Addressing the Anthropocene’s large-scale, complex challenges – beyond reductionist problem solving
The Blindspot Think Tank, based in England, aims to develop solutions informed by system-change opportunities that are widely overlooked. One of their projects is ‘Planet levers’: a problem-solving method and ready-to-use policy options designed to match the complexity, scale and speed of today’s problems (http://blindspot.org.uk/projects/#planetlevers). They suggest that breaking big problems into pieces has become the standard approach, even though this has never worked for the world’s largest problems. The challenge now is how to create effective change on a scale of ambition that can be difficult to even imagine. Planet levers works with high-leverage policy solutions to reverse damaging system dynamics across a range of issues.
An example of a planet lever is the switch from today’s take-make-waste linear economy to a circular economy, where used resources end up again as resources for nature or people. Climate change, ocean pollution and unrepairable gadgets are all symptoms of today’s destructive linear economy. The alternative has been promoted for at least 50 years without actually happening, due to the relentless focus on gradual change in limited areas. Yet if we remember to design not just better products and better business models but also better economics, then markets could be harnessed to quickly solve the problems they previously caused. BlindSpot has published the world’s first proposal for circular economics, which is now highlighted as a “big idea” in an international review of best practice options for governments (http://www.govsgocircular.com/cases/extending-producer-responsibility-with-precycling-premiums/ )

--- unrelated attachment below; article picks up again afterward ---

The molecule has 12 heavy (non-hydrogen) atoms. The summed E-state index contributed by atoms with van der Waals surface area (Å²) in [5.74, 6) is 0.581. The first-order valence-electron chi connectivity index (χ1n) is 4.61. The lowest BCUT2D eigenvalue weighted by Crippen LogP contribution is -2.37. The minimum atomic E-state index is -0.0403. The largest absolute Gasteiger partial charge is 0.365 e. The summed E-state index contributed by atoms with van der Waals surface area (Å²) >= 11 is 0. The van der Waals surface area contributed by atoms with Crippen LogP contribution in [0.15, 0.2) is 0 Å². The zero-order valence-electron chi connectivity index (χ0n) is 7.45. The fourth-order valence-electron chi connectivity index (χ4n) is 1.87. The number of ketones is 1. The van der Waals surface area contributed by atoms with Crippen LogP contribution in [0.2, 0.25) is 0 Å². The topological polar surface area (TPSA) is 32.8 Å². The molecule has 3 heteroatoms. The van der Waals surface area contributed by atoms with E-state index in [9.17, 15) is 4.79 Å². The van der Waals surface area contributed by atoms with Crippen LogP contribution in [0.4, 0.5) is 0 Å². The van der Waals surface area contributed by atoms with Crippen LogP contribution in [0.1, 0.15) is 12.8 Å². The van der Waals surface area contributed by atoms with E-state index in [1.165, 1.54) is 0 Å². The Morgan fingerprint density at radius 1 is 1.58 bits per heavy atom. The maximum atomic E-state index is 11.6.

“Critical ecological, social and economic risks could still be reversed if we act now.”